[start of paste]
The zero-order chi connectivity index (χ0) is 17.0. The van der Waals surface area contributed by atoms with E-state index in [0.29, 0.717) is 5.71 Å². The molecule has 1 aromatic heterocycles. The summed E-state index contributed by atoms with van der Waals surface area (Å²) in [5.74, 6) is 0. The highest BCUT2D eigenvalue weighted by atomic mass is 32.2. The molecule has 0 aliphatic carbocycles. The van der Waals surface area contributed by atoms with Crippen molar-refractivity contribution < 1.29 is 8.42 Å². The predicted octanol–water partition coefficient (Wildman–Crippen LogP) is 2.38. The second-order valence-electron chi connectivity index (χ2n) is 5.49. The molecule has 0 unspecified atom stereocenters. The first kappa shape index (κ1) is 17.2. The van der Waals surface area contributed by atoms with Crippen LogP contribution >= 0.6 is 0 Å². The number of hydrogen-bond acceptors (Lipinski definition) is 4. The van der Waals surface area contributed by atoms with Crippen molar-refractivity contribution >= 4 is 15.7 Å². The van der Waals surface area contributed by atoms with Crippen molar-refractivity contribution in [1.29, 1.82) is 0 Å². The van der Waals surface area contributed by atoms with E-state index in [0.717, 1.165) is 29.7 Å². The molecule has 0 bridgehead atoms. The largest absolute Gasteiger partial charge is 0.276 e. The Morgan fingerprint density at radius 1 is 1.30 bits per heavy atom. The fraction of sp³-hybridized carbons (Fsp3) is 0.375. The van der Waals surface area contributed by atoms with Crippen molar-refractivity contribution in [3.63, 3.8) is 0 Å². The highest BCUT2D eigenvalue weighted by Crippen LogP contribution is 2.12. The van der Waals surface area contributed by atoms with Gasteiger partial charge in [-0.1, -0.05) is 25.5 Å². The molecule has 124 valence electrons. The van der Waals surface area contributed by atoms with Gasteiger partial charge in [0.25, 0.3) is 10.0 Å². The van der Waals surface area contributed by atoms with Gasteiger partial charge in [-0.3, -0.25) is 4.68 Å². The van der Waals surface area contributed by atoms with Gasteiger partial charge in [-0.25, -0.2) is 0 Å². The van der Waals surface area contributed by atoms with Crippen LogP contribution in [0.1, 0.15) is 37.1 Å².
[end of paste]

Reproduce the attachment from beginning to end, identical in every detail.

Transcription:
The zero-order chi connectivity index (χ0) is 17.0. The van der Waals surface area contributed by atoms with E-state index in [0.29, 0.717) is 5.71 Å². The molecule has 1 aromatic heterocycles. The summed E-state index contributed by atoms with van der Waals surface area (Å²) in [5.74, 6) is 0. The highest BCUT2D eigenvalue weighted by atomic mass is 32.2. The molecule has 0 aliphatic carbocycles. The van der Waals surface area contributed by atoms with Crippen molar-refractivity contribution < 1.29 is 8.42 Å². The predicted octanol–water partition coefficient (Wildman–Crippen LogP) is 2.38. The second-order valence-electron chi connectivity index (χ2n) is 5.49. The molecule has 0 unspecified atom stereocenters. The first kappa shape index (κ1) is 17.2. The van der Waals surface area contributed by atoms with Crippen LogP contribution >= 0.6 is 0 Å². The number of hydrogen-bond acceptors (Lipinski definition) is 4. The van der Waals surface area contributed by atoms with Crippen molar-refractivity contribution >= 4 is 15.7 Å². The van der Waals surface area contributed by atoms with Crippen molar-refractivity contribution in [1.29, 1.82) is 0 Å². The van der Waals surface area contributed by atoms with E-state index in [0.717, 1.165) is 29.7 Å². The molecule has 0 bridgehead atoms. The largest absolute Gasteiger partial charge is 0.276 e. The Morgan fingerprint density at radius 1 is 1.30 bits per heavy atom. The fraction of sp³-hybridized carbons (Fsp3) is 0.375. The van der Waals surface area contributed by atoms with Crippen molar-refractivity contribution in [3.63, 3.8) is 0 Å². The highest BCUT2D eigenvalue weighted by Crippen LogP contribution is 2.12. The van der Waals surface area contributed by atoms with Gasteiger partial charge in [-0.1, -0.05) is 25.5 Å². The molecule has 124 valence electrons. The van der Waals surface area contributed by atoms with Gasteiger partial charge in [0.25, 0.3) is 10.0 Å². The van der Waals surface area contributed by atoms with Gasteiger partial charge in [-0.3, -0.25) is 4.68 Å². The van der Waals surface area contributed by atoms with Gasteiger partial charge in [-0.25, -0.2) is 0 Å². The van der Waals surface area contributed by atoms with Crippen LogP contribution in [0.1, 0.15) is 37.1 Å².